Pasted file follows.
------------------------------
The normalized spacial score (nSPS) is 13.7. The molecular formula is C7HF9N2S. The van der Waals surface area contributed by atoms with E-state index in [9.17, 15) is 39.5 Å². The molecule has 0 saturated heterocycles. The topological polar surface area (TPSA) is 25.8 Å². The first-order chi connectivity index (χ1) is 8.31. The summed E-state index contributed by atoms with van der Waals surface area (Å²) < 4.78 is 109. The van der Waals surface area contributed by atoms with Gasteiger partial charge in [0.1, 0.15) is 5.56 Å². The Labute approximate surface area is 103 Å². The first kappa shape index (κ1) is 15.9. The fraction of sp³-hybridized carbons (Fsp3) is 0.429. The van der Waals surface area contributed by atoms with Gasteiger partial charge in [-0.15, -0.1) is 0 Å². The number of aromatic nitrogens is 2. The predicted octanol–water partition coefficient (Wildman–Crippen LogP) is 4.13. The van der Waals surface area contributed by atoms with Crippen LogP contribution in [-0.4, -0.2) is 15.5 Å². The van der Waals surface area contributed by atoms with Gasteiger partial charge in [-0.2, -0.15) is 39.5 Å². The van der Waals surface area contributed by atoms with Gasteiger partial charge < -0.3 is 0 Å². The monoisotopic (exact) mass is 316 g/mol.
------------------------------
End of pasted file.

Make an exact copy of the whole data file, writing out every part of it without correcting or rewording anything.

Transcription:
The normalized spacial score (nSPS) is 13.7. The molecular formula is C7HF9N2S. The van der Waals surface area contributed by atoms with E-state index in [9.17, 15) is 39.5 Å². The molecule has 0 saturated heterocycles. The topological polar surface area (TPSA) is 25.8 Å². The first-order chi connectivity index (χ1) is 8.31. The summed E-state index contributed by atoms with van der Waals surface area (Å²) < 4.78 is 109. The van der Waals surface area contributed by atoms with Gasteiger partial charge in [0.1, 0.15) is 5.56 Å². The Labute approximate surface area is 103 Å². The first kappa shape index (κ1) is 15.9. The fraction of sp³-hybridized carbons (Fsp3) is 0.429. The van der Waals surface area contributed by atoms with Gasteiger partial charge in [-0.15, -0.1) is 0 Å². The number of aromatic nitrogens is 2. The predicted octanol–water partition coefficient (Wildman–Crippen LogP) is 4.13. The van der Waals surface area contributed by atoms with Crippen LogP contribution in [-0.4, -0.2) is 15.5 Å². The van der Waals surface area contributed by atoms with Gasteiger partial charge in [-0.2, -0.15) is 39.5 Å². The van der Waals surface area contributed by atoms with Gasteiger partial charge < -0.3 is 0 Å². The monoisotopic (exact) mass is 316 g/mol.